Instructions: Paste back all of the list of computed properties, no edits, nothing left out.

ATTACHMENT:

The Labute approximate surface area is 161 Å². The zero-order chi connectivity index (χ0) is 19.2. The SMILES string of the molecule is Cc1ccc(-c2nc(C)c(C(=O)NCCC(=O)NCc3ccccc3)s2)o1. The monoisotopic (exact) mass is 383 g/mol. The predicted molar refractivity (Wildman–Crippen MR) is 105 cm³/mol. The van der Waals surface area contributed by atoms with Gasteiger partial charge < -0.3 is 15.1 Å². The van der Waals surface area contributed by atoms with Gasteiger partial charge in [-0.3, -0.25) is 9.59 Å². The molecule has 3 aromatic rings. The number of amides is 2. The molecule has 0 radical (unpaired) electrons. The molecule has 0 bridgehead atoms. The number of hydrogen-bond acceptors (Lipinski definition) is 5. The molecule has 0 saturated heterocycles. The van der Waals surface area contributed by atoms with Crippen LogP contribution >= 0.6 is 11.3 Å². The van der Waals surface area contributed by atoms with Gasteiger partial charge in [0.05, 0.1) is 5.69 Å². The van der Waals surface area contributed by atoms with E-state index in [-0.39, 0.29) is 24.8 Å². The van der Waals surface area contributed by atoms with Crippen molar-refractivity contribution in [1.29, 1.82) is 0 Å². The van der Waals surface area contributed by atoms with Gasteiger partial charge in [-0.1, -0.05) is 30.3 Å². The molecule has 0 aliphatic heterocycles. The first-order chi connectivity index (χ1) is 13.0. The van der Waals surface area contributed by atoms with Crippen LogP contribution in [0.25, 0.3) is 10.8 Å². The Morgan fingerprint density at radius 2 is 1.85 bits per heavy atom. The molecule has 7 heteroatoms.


The Labute approximate surface area is 161 Å². The zero-order chi connectivity index (χ0) is 19.2. The SMILES string of the molecule is Cc1ccc(-c2nc(C)c(C(=O)NCCC(=O)NCc3ccccc3)s2)o1. The monoisotopic (exact) mass is 383 g/mol. The predicted molar refractivity (Wildman–Crippen MR) is 105 cm³/mol. The van der Waals surface area contributed by atoms with Gasteiger partial charge < -0.3 is 15.1 Å². The van der Waals surface area contributed by atoms with Gasteiger partial charge in [-0.3, -0.25) is 9.59 Å². The molecule has 3 aromatic rings. The number of amides is 2. The molecule has 0 radical (unpaired) electrons. The molecule has 0 bridgehead atoms. The number of hydrogen-bond acceptors (Lipinski definition) is 5. The molecule has 0 saturated heterocycles. The van der Waals surface area contributed by atoms with Crippen LogP contribution >= 0.6 is 11.3 Å². The van der Waals surface area contributed by atoms with Gasteiger partial charge in [0.05, 0.1) is 5.69 Å². The van der Waals surface area contributed by atoms with E-state index in [-0.39, 0.29) is 24.8 Å². The van der Waals surface area contributed by atoms with Crippen molar-refractivity contribution in [1.29, 1.82) is 0 Å². The van der Waals surface area contributed by atoms with Gasteiger partial charge in [-0.1, -0.05) is 30.3 Å². The molecule has 0 aliphatic heterocycles. The first-order chi connectivity index (χ1) is 13.0. The van der Waals surface area contributed by atoms with Crippen LogP contribution in [0.25, 0.3) is 10.8 Å². The Morgan fingerprint density at radius 2 is 1.85 bits per heavy atom. The molecule has 7 heteroatoms.